You are here

Brainworx BX_refinement

Harshness Control Plug-in For Mac OS & Windows
By Sam Inglis

When mixes are setting your teeth on edge, Brainworx’s mastering tool offers a soothing effect.

The meaning of some descriptive terms in audio is notoriously difficult to pin down. People often have completely different ideas of what is meant by ‘warm’ or ‘smooth’, for example. However, I suspect that there would be fairly universal agreement as to what ‘harshness’ is. It’s a problem that can afflict individual tracks and full mixes alike, and manifests itself as an uncomfortable, gritty or aggressive edge to the sound.

I find that harshness is particularly prevalent where recordings are made in less-than-ideal environments, where engineers often try to eliminate bad room sound by miking too close, and in live recordings, where close-miking and DI’ing are the norm to minimise spill. And since I get a lot of both kinds of recording to salvage, I was intrigued to try Brainworx’s BX_refinement, which, as far as I know, is the first plug-in processor dedicated specifically to reducing harshness. BX_refinement is the brainchild of Stonebridge Mastering’s Gebre Waddell, and although it does not emulate any specific hardware processor, it aims to recreate the kind of ‘de-harshing’ effect which he achieves by using multiple tube-based analogue units. It is available in all the usual native plug-in formats, as well as for Universal Audio’s UAD2 Powered Plug-ins platform.

Damping Enthusiasm

The main weapon that BX_refinement makes available is a large rotary control labelled Damping. This implements what Brainworx call a “dynamic peak band EQ” which is hard-wired to target the upper mid-range. The Soft and Hard options control the shape of the EQ filters that are applied, and there’s a Solo Filter button which, like the Listen button in a noise-reduction processor, lets you audition only what BX_refinement is removing from the signal.

Brainworx BX_refinementIf you want to take advantage of the dynamic aspect of the damping algorithm, you’ll need to pay a visit to the Damping Modulation section. This lets you vary the response of the EQ in two ways: first, by varying its level with that of the input signal, and second, by applying a low-frequency oscillator, which can be sync’ed to host tempo. (I’ll admit that the point of this rather escaped me.)

Finally, if you want to complement the removal of harshness with the addition of some warmth (whatever that is!) you can apply Saturation to the output signal; and, as the de-harshing can leave things sounding a little dull, you can also add Presence to restore some sparkle. BX_refinement always matrixes a stereo input into M/S, but you can choose whether both channels should be processed, or just the Mid.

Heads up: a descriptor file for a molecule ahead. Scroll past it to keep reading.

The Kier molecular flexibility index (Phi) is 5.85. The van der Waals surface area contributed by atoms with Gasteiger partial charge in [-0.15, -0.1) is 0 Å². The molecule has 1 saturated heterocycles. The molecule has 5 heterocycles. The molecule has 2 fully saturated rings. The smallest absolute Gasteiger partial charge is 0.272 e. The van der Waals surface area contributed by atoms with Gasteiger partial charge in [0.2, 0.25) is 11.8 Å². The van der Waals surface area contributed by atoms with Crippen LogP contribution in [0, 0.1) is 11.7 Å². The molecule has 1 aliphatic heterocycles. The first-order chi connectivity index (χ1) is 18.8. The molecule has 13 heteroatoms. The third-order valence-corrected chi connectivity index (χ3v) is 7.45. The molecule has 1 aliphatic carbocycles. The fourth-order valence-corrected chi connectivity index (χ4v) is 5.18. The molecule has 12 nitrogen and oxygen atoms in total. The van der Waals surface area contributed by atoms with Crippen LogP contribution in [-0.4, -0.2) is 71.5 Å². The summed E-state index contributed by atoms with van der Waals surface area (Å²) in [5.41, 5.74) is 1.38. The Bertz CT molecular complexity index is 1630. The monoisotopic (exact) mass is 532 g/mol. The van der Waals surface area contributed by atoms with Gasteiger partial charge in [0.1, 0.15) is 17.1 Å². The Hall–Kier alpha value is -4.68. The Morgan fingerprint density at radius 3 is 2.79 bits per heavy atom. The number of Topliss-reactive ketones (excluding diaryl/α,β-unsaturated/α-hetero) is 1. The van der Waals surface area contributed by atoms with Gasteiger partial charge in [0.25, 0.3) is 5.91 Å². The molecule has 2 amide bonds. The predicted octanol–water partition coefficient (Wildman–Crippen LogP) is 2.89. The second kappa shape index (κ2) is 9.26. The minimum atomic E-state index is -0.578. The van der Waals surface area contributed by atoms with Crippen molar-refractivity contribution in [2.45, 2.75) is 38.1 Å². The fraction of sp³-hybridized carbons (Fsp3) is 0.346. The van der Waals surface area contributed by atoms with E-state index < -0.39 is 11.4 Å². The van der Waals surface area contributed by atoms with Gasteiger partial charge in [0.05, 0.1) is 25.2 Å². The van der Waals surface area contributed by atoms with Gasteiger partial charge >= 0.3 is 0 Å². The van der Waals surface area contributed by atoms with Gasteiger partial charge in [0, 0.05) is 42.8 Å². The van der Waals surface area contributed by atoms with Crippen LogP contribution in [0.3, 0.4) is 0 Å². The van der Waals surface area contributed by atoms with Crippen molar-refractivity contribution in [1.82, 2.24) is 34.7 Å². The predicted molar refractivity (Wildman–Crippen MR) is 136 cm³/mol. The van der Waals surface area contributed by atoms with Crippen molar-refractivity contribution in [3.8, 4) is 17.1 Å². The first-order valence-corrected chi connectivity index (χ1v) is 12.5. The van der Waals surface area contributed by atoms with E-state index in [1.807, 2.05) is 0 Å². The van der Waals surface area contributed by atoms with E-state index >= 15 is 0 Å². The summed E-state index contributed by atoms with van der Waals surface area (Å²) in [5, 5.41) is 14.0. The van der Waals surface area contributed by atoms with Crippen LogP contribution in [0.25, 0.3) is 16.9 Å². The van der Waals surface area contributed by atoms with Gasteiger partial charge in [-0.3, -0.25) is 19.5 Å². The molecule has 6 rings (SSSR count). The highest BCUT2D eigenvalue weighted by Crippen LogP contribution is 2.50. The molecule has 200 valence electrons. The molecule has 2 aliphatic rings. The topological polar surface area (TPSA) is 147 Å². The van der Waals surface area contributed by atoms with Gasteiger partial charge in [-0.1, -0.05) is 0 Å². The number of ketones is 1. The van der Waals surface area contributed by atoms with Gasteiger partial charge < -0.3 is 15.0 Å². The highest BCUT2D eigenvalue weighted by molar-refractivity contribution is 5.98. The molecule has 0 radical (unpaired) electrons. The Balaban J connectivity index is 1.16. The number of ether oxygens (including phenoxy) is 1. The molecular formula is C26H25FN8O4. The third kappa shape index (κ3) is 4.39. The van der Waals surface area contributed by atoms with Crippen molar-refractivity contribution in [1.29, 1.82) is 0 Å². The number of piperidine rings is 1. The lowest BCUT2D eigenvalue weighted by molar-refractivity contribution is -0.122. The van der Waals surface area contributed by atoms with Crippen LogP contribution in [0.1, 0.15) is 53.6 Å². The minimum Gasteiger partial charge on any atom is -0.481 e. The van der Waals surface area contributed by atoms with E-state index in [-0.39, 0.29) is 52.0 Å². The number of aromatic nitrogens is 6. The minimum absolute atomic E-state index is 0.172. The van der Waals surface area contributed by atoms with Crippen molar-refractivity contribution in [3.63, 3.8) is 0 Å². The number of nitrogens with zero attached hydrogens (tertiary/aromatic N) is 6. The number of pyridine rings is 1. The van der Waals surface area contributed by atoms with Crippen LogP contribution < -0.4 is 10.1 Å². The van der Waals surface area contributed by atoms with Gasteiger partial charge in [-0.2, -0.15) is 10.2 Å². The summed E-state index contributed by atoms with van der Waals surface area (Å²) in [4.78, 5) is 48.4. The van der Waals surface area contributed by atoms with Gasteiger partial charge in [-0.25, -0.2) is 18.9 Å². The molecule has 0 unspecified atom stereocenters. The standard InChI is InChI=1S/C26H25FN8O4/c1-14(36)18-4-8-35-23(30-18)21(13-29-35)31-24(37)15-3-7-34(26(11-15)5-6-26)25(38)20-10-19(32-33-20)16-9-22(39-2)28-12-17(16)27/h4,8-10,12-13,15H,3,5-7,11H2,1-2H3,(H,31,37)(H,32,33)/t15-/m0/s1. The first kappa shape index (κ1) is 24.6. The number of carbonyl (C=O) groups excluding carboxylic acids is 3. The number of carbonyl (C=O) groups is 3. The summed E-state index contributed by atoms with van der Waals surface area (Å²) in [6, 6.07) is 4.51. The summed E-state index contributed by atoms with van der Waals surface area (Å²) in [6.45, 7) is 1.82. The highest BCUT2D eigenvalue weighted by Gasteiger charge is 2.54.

True Grit

For testing purposes, sadly, I had no difficulty drumming up a good collection of tracks that were in need of de-harshing. The first thing I tried was a drum recording where the overheads suffered from an unpleasant, gritty emphasis in the 2kHz region. BX_refinement did a good job of removing this, but the dynamic element did not prove useful, and after some experimentation, I was actually able to get slightly better results with a conventional equaliser, as I was able to target the problem frequencies more precisely.

Next up was a miked recording of an acoustic guitar which had, I felt, been strummed too forcefully. Here, the ability of BX_refinement to respond to the dynamics of the input signal certainly made a difference; but in this case, the frequencies that I was perceiving as harsh seemed to be rather higher, and as there’s no way to adjust the range of frequencies which are targeted by BX_refinement’s algorithm, it didn’t quite hit the mark.

I had similarly mixed results with other individual tracks and, perhaps unsurprisingly given its origins, found that in general BX_refinement was most useful on the master bus. Where an entire mix is sounding a little bit edgy, it can really help to soften things up without reducing clarity, or making everything sound muddy. Where there’s a need to apply master EQ on my mixes, nine times out of 10 it involves a cut somewhere in the 2-3kHz region, and BX_refinement meets the same need in a way that’s often more natural and less damaging to the good qualities of the mix.

The processing within BX_refinement is put together from familiar ingredients, and ultimately, I don’t think there’s anything going on under the hood that you couldn’t mimic with a good dynamic equaliser and a saturation plug-in. What’s not available elsewhere, however, is the way in which Gebre Waddell has put in thousands of hours of listening and tuned this toolkit to target the specific issue of harshness in a mix. BX_refinement is a quick and effective way to address a perennial mix problem, and although I think that the ability to vary the frequency range targeted by its dynamic EQ would make it more versatile, it does exactly what it’s supposed to.

Pros

  • Offers smooth, natural-sounding attenuation of harsh frequencies, especially in full mixes.
  • Because it’s targeted at one specific job, it’s quick and easy to use.

Cons

  • There’s no control over the frequency range that it can address.
  • Perhaps not quite as useful on individual sources as on full mixes.

Summary

BX_refinement is an intriguing and original idea with many real-world applications.

Published February 2015